The key to a professional-sounding song is a great mix. It gives the song balance, dynamics, and makes the
so much more effective.
But mixing takes practice. Lots of practice. If you’re just starting out, you’re going to be bad at it. But it’s okay — you won’t get better until you first realize what you need to work on.
So to get you started on your lifelong journey of improving your mixing skills, here’s a starter guide on how to mix music. It’s tailored toward newbies, but I believe even intermediate mixers can learn from it.
Continue reading as we explain the ins and outs of how to mix music.
What Is Audio Mixing?
Mixing music is exactly what it sounds like — mixing sounds together in a way that makes them sound pleasant. By using things like EQ, compression, and levels, you can help the different tracks of your song meld together, to not cover each other up but help each other do their part.
Mixing is part of the creative process. This is where you shape the sounds you’ve recorded or sampled into what you’re hearing in your head. That’s why it’s so important you learn how to mix music on your own.
When you’re done with the mix, you render the multi-track recording into a WAV file (called “the mixdown”) so it can be mastered.
My point: mixing is one of the most important aspects of a great recording . People build their careers entirely on knowing how to mix.
So to properly tackle this topic, we’re going to get detailed (while still keeping it as simple as possible).
Set Up Your Home Studio To Mix Music
Having your home studio set up properly is the first thing you want to do as a beginner mixer. Your studio should be a place where you feel most creative, even if it is at home in your bedroom. It is almost impossible to get quality mixes without certain pieces of gear, such as mixing speakers (studio monitors), a decent computer or laptop for producing music , and a good listening environment.
You also want to make sure that the sound in your studio is high-quality. When putting your studio together, check for room resonances, reverb, or anything else that might affect your mixing.
I highly recommend acoustically treating your studio before mixing . If you begin mixing without treating your studio, you could end up making the wrong decisions in your mixes later down the line.
Some studio gear I highly recommend includes:
- Desktop or Laptop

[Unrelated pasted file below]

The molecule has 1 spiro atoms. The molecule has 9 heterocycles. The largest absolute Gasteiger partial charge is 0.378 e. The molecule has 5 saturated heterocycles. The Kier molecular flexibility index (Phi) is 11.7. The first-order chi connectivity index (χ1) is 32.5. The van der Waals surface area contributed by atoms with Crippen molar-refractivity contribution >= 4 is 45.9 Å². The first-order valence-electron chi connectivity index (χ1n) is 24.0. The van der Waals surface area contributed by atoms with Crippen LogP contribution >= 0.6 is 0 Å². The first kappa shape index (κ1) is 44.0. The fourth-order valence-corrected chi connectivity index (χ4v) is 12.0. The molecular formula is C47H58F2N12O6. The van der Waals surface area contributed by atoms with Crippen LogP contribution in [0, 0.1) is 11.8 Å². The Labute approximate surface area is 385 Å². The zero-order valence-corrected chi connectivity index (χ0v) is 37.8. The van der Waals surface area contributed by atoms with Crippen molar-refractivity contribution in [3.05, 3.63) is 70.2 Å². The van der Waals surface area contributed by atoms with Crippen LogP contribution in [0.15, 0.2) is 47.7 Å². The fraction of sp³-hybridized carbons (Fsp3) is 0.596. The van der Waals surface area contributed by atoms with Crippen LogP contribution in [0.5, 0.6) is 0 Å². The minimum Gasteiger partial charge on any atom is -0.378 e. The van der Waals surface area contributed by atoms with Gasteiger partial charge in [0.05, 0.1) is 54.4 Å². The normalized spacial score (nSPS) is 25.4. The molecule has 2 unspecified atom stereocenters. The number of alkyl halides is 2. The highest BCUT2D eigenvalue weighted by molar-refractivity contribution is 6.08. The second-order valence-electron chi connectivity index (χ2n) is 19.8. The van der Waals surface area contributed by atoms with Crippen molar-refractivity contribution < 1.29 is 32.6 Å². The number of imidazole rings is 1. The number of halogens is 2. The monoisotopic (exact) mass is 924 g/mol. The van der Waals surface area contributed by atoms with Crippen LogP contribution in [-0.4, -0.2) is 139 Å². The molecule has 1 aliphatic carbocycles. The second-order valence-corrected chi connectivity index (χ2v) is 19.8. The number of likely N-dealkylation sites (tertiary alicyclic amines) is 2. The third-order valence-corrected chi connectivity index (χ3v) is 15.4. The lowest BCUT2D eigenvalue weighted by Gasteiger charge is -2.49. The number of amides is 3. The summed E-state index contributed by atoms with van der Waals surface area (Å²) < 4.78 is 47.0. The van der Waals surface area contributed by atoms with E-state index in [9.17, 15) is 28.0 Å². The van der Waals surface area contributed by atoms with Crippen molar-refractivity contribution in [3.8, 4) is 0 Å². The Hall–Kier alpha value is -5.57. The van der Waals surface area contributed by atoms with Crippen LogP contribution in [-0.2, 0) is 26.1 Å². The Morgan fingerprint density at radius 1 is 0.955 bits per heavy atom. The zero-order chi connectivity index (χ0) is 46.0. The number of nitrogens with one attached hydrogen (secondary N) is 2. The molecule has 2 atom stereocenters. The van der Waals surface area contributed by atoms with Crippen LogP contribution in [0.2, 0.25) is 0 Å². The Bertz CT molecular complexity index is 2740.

- Studio monitors
- External Hard drives (To store large audio files)
Audio Mixing In Your DAW
In order to craft the right mix, you have to use a digital audio workstation (DAW) that can do what you need it to do (EQ, compression, reverb, crossfading, etc). And then you have to know how to use your DAW really well, to use it to do those things and make quick mixing decisions.
Intimacy — that’s the word that comes to mind. Learn where everything is in your DAW before you even hit record.
Here are the main things in your recording software that you should be familiar with — I strongly recommend getting to know the keyboard shortcuts for these:
– Where the record button is
– Where you set the BPM
– How to expand the tracks and zoom in
– How to add a new track, both audio and MIDI
– Undo recording
– Slice/cut recorded item
– Snap-To-Grid On/Off selection
– Copy/paste, specifically copying and pasting only certain sections of a song
It will take time to learn these things and make mixing decisions quickly. But the only way to familiarize yourself is to practice.
Plan Before You Mix
Before you start mixing, all of your tracks should be titled properly . Some people even like to make tracks with similar instruments the same color, others (like me) simply put those tracks next to each other.
For example, all of the acoustic guitars might be arranged next to each other. All of the vocals could be grouped. And the bass and drums are neighbors. This allows your workflow to be smoother. When you mix the vocals , you can start with one template for all the vocal tracks — and if they’re together, it will be much easier to hop between them.
The point is, try to stay as organized as possible in whatever way you prefer.
It may also help to imagine what you want the track to sound like before mixing. Do you want it to sound spacey, or more in-your-face and human? What instrument do you want to feature?
Is there another artist’s track you want it to sound like? If so, you should try mixing with a reference track . It’s one thing that has drastically helped my mixing skills as well as my production skills. Grab a professionally mixed and mastered song from an artist you admire and drop it in your DAW project. Then you can easily switch between that song and your mix.
Also, you should decide on what will be the main elements of the song. When people say, “I like your one song that goes…”, what do they sing or hum? Is it the beat? The melody? A cool guitar lick? That’s the main element and should be your focus when mixing.
The 8 Steps of Mixing for Beginners
Here are the 8 steps of audio mixing for beginners:
- Step 1: Prep Your Mix (Editing, Fading, Gain Staging)